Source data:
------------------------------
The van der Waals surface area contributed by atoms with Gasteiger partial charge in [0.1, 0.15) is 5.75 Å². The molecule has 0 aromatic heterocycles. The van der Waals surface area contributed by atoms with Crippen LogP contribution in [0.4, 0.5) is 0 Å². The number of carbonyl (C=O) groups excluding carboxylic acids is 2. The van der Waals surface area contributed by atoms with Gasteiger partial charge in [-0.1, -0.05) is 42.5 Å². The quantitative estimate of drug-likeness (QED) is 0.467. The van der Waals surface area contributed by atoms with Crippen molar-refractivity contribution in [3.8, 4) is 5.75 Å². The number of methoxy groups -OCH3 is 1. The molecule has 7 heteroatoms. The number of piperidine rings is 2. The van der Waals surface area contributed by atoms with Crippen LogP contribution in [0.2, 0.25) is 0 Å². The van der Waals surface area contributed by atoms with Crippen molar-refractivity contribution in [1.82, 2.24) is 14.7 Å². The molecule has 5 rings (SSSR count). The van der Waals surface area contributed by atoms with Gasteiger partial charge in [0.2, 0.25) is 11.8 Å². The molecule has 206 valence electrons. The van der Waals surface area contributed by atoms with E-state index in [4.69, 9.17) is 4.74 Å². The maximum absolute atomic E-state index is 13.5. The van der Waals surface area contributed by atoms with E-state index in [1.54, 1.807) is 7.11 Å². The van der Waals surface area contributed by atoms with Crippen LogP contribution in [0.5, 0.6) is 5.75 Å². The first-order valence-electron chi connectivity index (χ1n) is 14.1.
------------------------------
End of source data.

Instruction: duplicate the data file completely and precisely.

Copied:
The van der Waals surface area contributed by atoms with Gasteiger partial charge in [0.1, 0.15) is 5.75 Å². The molecule has 0 aromatic heterocycles. The van der Waals surface area contributed by atoms with Crippen LogP contribution in [0.4, 0.5) is 0 Å². The number of carbonyl (C=O) groups excluding carboxylic acids is 2. The van der Waals surface area contributed by atoms with Gasteiger partial charge in [-0.1, -0.05) is 42.5 Å². The quantitative estimate of drug-likeness (QED) is 0.467. The van der Waals surface area contributed by atoms with Crippen molar-refractivity contribution in [3.8, 4) is 5.75 Å². The number of methoxy groups -OCH3 is 1. The molecule has 7 heteroatoms. The number of piperidine rings is 2. The van der Waals surface area contributed by atoms with Crippen LogP contribution in [0.2, 0.25) is 0 Å². The van der Waals surface area contributed by atoms with Crippen molar-refractivity contribution in [1.82, 2.24) is 14.7 Å². The molecule has 5 rings (SSSR count). The van der Waals surface area contributed by atoms with Gasteiger partial charge in [0.2, 0.25) is 11.8 Å². The molecule has 206 valence electrons. The van der Waals surface area contributed by atoms with E-state index in [4.69, 9.17) is 4.74 Å². The maximum absolute atomic E-state index is 13.5. The van der Waals surface area contributed by atoms with E-state index in [1.54, 1.807) is 7.11 Å². The van der Waals surface area contributed by atoms with Crippen LogP contribution in [0.5, 0.6) is 5.75 Å². The first-order valence-electron chi connectivity index (χ1n) is 14.1.